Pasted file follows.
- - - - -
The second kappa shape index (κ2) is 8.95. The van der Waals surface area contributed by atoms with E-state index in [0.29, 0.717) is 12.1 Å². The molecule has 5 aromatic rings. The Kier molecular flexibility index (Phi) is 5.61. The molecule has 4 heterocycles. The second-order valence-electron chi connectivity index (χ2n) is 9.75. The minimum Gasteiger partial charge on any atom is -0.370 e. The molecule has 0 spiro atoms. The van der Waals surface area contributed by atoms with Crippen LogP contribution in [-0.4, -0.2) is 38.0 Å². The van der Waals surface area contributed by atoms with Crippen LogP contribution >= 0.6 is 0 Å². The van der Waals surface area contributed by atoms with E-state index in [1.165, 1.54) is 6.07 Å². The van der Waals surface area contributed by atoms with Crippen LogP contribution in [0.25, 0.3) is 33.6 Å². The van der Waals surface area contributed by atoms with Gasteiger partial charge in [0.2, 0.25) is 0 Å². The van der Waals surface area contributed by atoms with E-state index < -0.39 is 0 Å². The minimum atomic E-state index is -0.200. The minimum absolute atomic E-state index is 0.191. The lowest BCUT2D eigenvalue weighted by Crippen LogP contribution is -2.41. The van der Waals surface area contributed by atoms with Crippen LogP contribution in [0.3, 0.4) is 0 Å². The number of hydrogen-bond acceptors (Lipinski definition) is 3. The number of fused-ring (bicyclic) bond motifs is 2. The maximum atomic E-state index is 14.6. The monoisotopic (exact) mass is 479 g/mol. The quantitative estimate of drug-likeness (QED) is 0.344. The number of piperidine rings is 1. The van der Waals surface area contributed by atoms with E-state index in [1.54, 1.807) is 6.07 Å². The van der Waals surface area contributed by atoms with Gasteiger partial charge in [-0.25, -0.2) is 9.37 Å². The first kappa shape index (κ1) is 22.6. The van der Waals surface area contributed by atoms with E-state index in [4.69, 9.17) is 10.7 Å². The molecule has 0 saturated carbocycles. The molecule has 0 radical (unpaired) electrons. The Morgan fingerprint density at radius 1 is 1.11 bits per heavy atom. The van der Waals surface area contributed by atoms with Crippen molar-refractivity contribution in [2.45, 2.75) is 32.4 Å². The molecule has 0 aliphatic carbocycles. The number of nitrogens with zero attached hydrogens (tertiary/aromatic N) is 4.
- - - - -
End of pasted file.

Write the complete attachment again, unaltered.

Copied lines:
The second kappa shape index (κ2) is 8.95. The van der Waals surface area contributed by atoms with E-state index in [0.29, 0.717) is 12.1 Å². The molecule has 5 aromatic rings. The Kier molecular flexibility index (Phi) is 5.61. The molecule has 4 heterocycles. The second-order valence-electron chi connectivity index (χ2n) is 9.75. The minimum Gasteiger partial charge on any atom is -0.370 e. The molecule has 0 spiro atoms. The van der Waals surface area contributed by atoms with Crippen LogP contribution in [-0.4, -0.2) is 38.0 Å². The van der Waals surface area contributed by atoms with Crippen LogP contribution >= 0.6 is 0 Å². The van der Waals surface area contributed by atoms with E-state index in [1.165, 1.54) is 6.07 Å². The van der Waals surface area contributed by atoms with Crippen LogP contribution in [0.25, 0.3) is 33.6 Å². The van der Waals surface area contributed by atoms with Gasteiger partial charge in [0.2, 0.25) is 0 Å². The van der Waals surface area contributed by atoms with E-state index < -0.39 is 0 Å². The minimum atomic E-state index is -0.200. The minimum absolute atomic E-state index is 0.191. The lowest BCUT2D eigenvalue weighted by Crippen LogP contribution is -2.41. The van der Waals surface area contributed by atoms with Crippen LogP contribution in [0.3, 0.4) is 0 Å². The number of hydrogen-bond acceptors (Lipinski definition) is 3. The number of fused-ring (bicyclic) bond motifs is 2. The maximum atomic E-state index is 14.6. The monoisotopic (exact) mass is 479 g/mol. The quantitative estimate of drug-likeness (QED) is 0.344. The number of piperidine rings is 1. The van der Waals surface area contributed by atoms with E-state index in [1.54, 1.807) is 6.07 Å². The van der Waals surface area contributed by atoms with Gasteiger partial charge in [-0.25, -0.2) is 9.37 Å². The first kappa shape index (κ1) is 22.6. The van der Waals surface area contributed by atoms with E-state index in [4.69, 9.17) is 10.7 Å². The molecule has 0 saturated carbocycles. The molecule has 0 radical (unpaired) electrons. The Morgan fingerprint density at radius 1 is 1.11 bits per heavy atom. The van der Waals surface area contributed by atoms with Crippen molar-refractivity contribution in [2.45, 2.75) is 32.4 Å². The molecule has 0 aliphatic carbocycles. The number of nitrogens with zero attached hydrogens (tertiary/aromatic N) is 4.